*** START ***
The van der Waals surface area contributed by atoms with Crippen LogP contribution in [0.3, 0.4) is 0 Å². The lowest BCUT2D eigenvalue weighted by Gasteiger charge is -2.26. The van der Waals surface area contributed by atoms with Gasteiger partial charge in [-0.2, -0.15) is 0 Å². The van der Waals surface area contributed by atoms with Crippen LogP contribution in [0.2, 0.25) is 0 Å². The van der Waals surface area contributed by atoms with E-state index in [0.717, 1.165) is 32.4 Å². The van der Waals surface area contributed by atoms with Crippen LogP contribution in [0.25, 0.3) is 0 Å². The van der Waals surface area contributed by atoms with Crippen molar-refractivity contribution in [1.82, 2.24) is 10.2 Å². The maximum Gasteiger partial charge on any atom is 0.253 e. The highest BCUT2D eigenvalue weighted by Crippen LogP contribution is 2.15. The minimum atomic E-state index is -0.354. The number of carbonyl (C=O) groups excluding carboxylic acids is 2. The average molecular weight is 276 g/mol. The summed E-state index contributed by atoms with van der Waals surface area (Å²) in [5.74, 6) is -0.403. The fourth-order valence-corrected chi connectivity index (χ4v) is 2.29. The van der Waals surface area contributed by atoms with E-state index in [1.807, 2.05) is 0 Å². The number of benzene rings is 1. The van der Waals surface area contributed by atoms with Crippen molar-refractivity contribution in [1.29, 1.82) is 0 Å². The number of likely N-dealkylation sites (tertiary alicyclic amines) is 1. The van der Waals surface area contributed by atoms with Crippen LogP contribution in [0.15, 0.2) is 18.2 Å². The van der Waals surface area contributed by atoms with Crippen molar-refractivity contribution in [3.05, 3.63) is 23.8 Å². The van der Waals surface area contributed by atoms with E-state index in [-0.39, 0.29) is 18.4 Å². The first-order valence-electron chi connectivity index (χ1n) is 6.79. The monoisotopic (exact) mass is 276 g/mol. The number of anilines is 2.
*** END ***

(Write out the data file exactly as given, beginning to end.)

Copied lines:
The van der Waals surface area contributed by atoms with Crippen LogP contribution in [0.3, 0.4) is 0 Å². The lowest BCUT2D eigenvalue weighted by Gasteiger charge is -2.26. The van der Waals surface area contributed by atoms with Gasteiger partial charge in [-0.2, -0.15) is 0 Å². The van der Waals surface area contributed by atoms with Crippen LogP contribution in [0.2, 0.25) is 0 Å². The van der Waals surface area contributed by atoms with E-state index in [0.717, 1.165) is 32.4 Å². The van der Waals surface area contributed by atoms with Crippen LogP contribution in [0.25, 0.3) is 0 Å². The van der Waals surface area contributed by atoms with Crippen molar-refractivity contribution in [1.82, 2.24) is 10.2 Å². The maximum Gasteiger partial charge on any atom is 0.253 e. The highest BCUT2D eigenvalue weighted by Crippen LogP contribution is 2.15. The minimum atomic E-state index is -0.354. The number of carbonyl (C=O) groups excluding carboxylic acids is 2. The average molecular weight is 276 g/mol. The summed E-state index contributed by atoms with van der Waals surface area (Å²) in [5.74, 6) is -0.403. The fourth-order valence-corrected chi connectivity index (χ4v) is 2.29. The van der Waals surface area contributed by atoms with E-state index in [1.807, 2.05) is 0 Å². The number of benzene rings is 1. The van der Waals surface area contributed by atoms with Crippen molar-refractivity contribution in [1.29, 1.82) is 0 Å². The number of likely N-dealkylation sites (tertiary alicyclic amines) is 1. The van der Waals surface area contributed by atoms with Crippen LogP contribution in [0.15, 0.2) is 18.2 Å². The van der Waals surface area contributed by atoms with Crippen molar-refractivity contribution in [3.05, 3.63) is 23.8 Å². The van der Waals surface area contributed by atoms with E-state index in [-0.39, 0.29) is 18.4 Å². The first-order valence-electron chi connectivity index (χ1n) is 6.79. The monoisotopic (exact) mass is 276 g/mol. The number of anilines is 2.